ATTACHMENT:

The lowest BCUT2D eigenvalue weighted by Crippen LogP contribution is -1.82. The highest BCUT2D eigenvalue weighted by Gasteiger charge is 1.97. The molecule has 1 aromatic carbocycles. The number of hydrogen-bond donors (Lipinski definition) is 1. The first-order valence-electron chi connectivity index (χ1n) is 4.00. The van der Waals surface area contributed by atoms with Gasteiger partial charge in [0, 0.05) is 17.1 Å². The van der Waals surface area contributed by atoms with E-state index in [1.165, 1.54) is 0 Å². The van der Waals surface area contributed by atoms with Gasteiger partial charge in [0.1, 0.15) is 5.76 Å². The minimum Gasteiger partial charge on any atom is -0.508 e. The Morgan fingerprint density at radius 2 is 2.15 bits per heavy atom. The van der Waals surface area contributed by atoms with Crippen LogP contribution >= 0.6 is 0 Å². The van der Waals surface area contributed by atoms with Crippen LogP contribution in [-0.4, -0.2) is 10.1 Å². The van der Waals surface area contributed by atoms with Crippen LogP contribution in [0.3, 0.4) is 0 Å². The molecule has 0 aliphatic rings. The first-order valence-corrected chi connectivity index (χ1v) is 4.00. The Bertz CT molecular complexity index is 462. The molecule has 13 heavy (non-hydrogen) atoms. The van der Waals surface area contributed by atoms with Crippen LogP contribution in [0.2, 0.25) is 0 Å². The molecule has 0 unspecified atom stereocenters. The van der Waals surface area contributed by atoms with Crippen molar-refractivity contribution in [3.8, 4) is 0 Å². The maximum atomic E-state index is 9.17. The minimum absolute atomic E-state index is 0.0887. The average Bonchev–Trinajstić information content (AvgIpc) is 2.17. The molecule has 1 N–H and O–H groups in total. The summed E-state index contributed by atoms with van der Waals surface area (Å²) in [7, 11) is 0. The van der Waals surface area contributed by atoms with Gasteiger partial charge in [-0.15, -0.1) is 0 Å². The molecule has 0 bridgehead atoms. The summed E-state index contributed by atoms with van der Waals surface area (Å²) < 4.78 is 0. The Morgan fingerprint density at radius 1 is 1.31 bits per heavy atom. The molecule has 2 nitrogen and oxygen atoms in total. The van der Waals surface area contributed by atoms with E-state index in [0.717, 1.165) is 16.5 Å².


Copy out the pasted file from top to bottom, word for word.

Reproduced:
The lowest BCUT2D eigenvalue weighted by Crippen LogP contribution is -1.82. The highest BCUT2D eigenvalue weighted by Gasteiger charge is 1.97. The molecule has 1 aromatic carbocycles. The number of hydrogen-bond donors (Lipinski definition) is 1. The first-order valence-electron chi connectivity index (χ1n) is 4.00. The van der Waals surface area contributed by atoms with Gasteiger partial charge in [0, 0.05) is 17.1 Å². The van der Waals surface area contributed by atoms with E-state index in [1.165, 1.54) is 0 Å². The van der Waals surface area contributed by atoms with Gasteiger partial charge in [0.1, 0.15) is 5.76 Å². The minimum Gasteiger partial charge on any atom is -0.508 e. The Morgan fingerprint density at radius 2 is 2.15 bits per heavy atom. The van der Waals surface area contributed by atoms with Crippen LogP contribution >= 0.6 is 0 Å². The van der Waals surface area contributed by atoms with Crippen LogP contribution in [-0.4, -0.2) is 10.1 Å². The van der Waals surface area contributed by atoms with Crippen LogP contribution in [0.3, 0.4) is 0 Å². The molecule has 0 aliphatic rings. The first-order valence-corrected chi connectivity index (χ1v) is 4.00. The Bertz CT molecular complexity index is 462. The molecule has 13 heavy (non-hydrogen) atoms. The van der Waals surface area contributed by atoms with Crippen LogP contribution in [0.2, 0.25) is 0 Å². The molecule has 0 unspecified atom stereocenters. The van der Waals surface area contributed by atoms with Crippen molar-refractivity contribution in [3.8, 4) is 0 Å². The maximum atomic E-state index is 9.17. The minimum absolute atomic E-state index is 0.0887. The average Bonchev–Trinajstić information content (AvgIpc) is 2.17. The molecule has 1 N–H and O–H groups in total. The summed E-state index contributed by atoms with van der Waals surface area (Å²) in [7, 11) is 0. The van der Waals surface area contributed by atoms with Gasteiger partial charge in [-0.15, -0.1) is 0 Å². The molecule has 0 bridgehead atoms. The summed E-state index contributed by atoms with van der Waals surface area (Å²) < 4.78 is 0. The Morgan fingerprint density at radius 1 is 1.31 bits per heavy atom. The molecule has 2 nitrogen and oxygen atoms in total. The van der Waals surface area contributed by atoms with E-state index in [0.717, 1.165) is 16.5 Å².